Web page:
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I was a spectator.  Three men from our battery, I recall, did well and won the favor of Sands thereby.  They were Sheppard, from the University of North Carolina, in the mile run; Dick, a student from Citadel, in the hundred-yard dash; and Rhett, a Yale man from Charleston, as a baseball player.  Many of our cadets were college athletes, and it was a good exhibition.

On another occasion a Russian high-ranking general visited the camp.  We were passed in review before him, and the band played what was supposed to be the Russian national anthem.  A review was also held for General Leonard Wood when he visited us.  I remember him only as a stocky man with a slight limp.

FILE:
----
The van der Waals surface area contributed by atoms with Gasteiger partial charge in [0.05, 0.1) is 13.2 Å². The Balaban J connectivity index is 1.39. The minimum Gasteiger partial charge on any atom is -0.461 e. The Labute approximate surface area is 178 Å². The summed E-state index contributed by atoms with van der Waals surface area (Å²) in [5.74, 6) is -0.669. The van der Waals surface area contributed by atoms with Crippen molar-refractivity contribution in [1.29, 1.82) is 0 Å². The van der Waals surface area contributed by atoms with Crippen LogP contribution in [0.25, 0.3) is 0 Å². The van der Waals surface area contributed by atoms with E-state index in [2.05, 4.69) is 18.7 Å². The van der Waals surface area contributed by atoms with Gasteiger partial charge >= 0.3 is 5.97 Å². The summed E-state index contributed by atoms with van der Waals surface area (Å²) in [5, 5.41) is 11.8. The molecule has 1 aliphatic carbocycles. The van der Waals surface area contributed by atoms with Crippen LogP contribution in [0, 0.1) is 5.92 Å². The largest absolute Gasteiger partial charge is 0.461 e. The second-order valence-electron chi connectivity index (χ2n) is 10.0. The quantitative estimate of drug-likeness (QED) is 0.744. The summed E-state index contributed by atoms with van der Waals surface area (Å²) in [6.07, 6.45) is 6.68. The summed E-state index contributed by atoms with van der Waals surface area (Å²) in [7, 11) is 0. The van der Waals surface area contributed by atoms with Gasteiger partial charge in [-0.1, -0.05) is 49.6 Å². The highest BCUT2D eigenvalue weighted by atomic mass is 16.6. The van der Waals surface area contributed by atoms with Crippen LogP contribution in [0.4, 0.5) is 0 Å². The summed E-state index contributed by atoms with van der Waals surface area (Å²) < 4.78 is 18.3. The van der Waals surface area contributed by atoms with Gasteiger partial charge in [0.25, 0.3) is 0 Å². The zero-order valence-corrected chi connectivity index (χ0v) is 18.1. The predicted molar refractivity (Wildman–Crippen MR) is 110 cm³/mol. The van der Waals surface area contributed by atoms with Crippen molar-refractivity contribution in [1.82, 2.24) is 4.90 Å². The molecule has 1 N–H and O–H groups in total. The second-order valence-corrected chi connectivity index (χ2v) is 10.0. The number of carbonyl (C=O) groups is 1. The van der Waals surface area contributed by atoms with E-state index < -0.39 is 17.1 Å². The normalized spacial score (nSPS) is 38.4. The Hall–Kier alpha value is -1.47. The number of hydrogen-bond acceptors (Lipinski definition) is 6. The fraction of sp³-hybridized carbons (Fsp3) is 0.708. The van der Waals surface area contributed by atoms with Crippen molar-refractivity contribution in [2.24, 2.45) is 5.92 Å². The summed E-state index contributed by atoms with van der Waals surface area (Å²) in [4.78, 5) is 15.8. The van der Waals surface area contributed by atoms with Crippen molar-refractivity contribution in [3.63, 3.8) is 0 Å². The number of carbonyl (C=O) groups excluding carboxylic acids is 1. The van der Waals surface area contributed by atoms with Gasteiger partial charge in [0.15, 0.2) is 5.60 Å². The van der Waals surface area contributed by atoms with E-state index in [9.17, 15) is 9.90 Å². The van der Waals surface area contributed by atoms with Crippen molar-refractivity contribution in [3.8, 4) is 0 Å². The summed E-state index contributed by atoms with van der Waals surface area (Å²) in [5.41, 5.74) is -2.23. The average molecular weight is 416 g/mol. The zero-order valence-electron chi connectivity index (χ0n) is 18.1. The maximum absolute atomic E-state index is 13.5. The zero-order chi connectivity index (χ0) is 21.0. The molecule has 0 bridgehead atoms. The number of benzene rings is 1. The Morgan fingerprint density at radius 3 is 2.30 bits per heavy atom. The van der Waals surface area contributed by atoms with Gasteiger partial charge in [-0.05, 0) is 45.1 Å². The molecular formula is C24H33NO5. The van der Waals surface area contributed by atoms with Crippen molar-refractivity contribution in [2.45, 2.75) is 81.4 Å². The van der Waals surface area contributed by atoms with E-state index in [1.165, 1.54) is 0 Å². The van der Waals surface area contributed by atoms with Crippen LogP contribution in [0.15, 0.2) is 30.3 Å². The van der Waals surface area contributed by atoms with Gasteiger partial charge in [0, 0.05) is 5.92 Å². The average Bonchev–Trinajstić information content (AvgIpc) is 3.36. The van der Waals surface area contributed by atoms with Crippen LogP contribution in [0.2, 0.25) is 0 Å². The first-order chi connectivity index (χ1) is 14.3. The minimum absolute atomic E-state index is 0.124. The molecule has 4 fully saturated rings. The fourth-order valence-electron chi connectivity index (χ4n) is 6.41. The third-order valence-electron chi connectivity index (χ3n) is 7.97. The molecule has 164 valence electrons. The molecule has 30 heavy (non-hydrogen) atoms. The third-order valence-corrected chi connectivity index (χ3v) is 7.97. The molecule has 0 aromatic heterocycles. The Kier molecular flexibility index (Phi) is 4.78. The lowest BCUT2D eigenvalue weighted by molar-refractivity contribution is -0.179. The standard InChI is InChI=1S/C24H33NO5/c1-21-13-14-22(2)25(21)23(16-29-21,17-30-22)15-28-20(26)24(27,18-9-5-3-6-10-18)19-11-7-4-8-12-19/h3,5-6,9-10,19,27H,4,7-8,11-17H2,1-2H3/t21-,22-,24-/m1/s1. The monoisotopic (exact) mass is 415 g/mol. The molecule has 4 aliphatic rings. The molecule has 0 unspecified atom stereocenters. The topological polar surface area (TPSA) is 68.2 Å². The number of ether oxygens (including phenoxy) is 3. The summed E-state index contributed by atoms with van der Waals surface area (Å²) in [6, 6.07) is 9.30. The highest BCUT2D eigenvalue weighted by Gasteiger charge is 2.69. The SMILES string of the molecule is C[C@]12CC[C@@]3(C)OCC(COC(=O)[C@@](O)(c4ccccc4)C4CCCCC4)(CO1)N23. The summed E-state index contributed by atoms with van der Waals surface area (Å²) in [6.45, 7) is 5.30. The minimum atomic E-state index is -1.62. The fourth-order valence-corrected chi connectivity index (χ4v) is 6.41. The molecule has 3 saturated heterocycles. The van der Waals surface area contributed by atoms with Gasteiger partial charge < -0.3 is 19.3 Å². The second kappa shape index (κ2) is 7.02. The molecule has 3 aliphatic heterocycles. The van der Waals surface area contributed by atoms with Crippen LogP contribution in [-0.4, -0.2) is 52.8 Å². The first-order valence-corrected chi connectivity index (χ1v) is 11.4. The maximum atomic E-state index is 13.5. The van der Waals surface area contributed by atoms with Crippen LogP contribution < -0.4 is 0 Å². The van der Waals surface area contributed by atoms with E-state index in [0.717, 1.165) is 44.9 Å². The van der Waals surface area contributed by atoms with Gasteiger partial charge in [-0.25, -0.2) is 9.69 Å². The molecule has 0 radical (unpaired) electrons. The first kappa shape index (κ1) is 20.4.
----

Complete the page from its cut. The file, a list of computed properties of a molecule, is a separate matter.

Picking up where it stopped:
All of us knew that whether we were dismissed from camp or recommended for commissions depended entirely upon Sands.  So each one watched the captain for signs of favor or disfavor.  Each one tried, in various petty ways, to win approving notice.  I did not like Sands.  I think he would have gone to his death if ordered to do so, particularly if it could have been a spectacular death.  He was vain.  He was fond of women, and some of the men established themselves in his good graces by introducing him to good-looking girls at week-end dances in Chattanooga.  One or two others, including Guthrie, gave him liquor at parties.  The 8th battery gave a dance at a country club outside Chattanooga.  We all contributed to the expenses.  I went, but did not dance and stayed only a short time.  I had no social connections and no money with which to entertain friends.  So during the first weeks in his battery I lived in continual fear of 
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